|Nickname(s): The 'ville|
|Motto: "Pride in Progress"|
|• Mayor||Tom DeBaun(D)|
|• Total||11.84 sq mi (30.67 km2)|
|• Land||11.56 sq mi (29.94 km2)|
|• Water||0.28 sq mi (0.73 km2) 2.36%|
|Elevation||764 ft (233 m)|
|• Estimate (2012)||19,159|
|• Density||1,660.1/sq mi (641.0/km2)|
|Time zone||EST (UTC-5)|
|• Summer (DST)||EDT (UTC-4)|
|GNIS feature ID||0443347|
Shelbyville is a city in Addison Township, Shelby County, Indiana, United States. The population was 19,191 at the 2010 census. The city is the county seat of Shelby County. The current mayor is Democrat Tom DeBaun.
Shelbyville was incorporated January 21, 1850, by a special act of the Legislature, according to county histories.
The city charter received at that time was destroyed in the City Hall fire on January 1, 1928.
The 1901 coming-of-age historical fiction novel "The Bears of Blue River" by Indianapolis's Charles Major is set in pioneer-day Shelby County and according to Major's descriptions in the text occurred near the now-aptly named Bear Chase Golf Club.
Allegheny Airlines Flight 853 crashed on Sept. 9, 1969 near Fairland, IN. Nearly half of the 82 passengers killed were never identified and were buried in a mass grave in Shelbyville.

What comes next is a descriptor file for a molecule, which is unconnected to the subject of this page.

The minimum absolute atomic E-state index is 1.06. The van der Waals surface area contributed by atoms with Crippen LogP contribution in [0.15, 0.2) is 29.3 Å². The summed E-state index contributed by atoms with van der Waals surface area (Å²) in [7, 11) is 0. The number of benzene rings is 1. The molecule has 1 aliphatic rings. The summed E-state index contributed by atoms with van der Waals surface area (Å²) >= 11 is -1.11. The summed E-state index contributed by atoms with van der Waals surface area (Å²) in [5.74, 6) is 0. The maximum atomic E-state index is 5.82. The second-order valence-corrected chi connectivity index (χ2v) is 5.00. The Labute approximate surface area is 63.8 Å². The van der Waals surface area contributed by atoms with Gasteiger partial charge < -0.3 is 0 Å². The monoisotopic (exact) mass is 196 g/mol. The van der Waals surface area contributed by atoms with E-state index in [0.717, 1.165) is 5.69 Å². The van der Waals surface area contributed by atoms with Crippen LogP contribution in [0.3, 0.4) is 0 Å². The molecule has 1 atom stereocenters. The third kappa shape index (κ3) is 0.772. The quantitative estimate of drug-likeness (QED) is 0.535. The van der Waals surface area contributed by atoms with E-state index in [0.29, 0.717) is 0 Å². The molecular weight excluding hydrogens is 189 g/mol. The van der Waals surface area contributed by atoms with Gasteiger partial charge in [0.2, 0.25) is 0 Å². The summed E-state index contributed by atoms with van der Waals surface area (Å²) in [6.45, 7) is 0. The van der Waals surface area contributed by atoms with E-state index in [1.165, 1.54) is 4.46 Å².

According to the United States Census Bureau, the city has a total area of 11.84 square miles (30.67 km2), of which, 11.56 square miles (29.94 km2) is land and 0.28 square miles (0.73 km2) is water.
Annual precipitation: 40.14 inches Average temperature: 54.14 degrees
Shelbyville Central Schools consists of Shelbyville Senior High School, Shelbyville Middle School, Coulston Elementary, Loper Elementary, and Hendricks Elementary. The high school and middle school's mascot is Golden Bears. Coulston is the Comets, Hendricks is the Hurricanes and Loper is the Bulldogs.
St. Joseph Elementary School is a private school, associated with St. Joseph Catholic Church, in Shelbyville.
|Source: US Census Bureau|
As of the census of 2010, there were 19,191 people, 7,682 households, and 4,848 families residing in the city. The population density was 1,660.1 inhabitants per square mile (641.0 /km2). There were 8,658 housing units at an average density of 749.0 per square mile (289.2 /km2). The racial makeup of the city was 91.9% White, 1.9% African American, 0.2% Native American, 1.0% Asian, 3.2% from other races, and 1.7% from two or more races. Hispanic or Latino of any race were 7.1% of the population.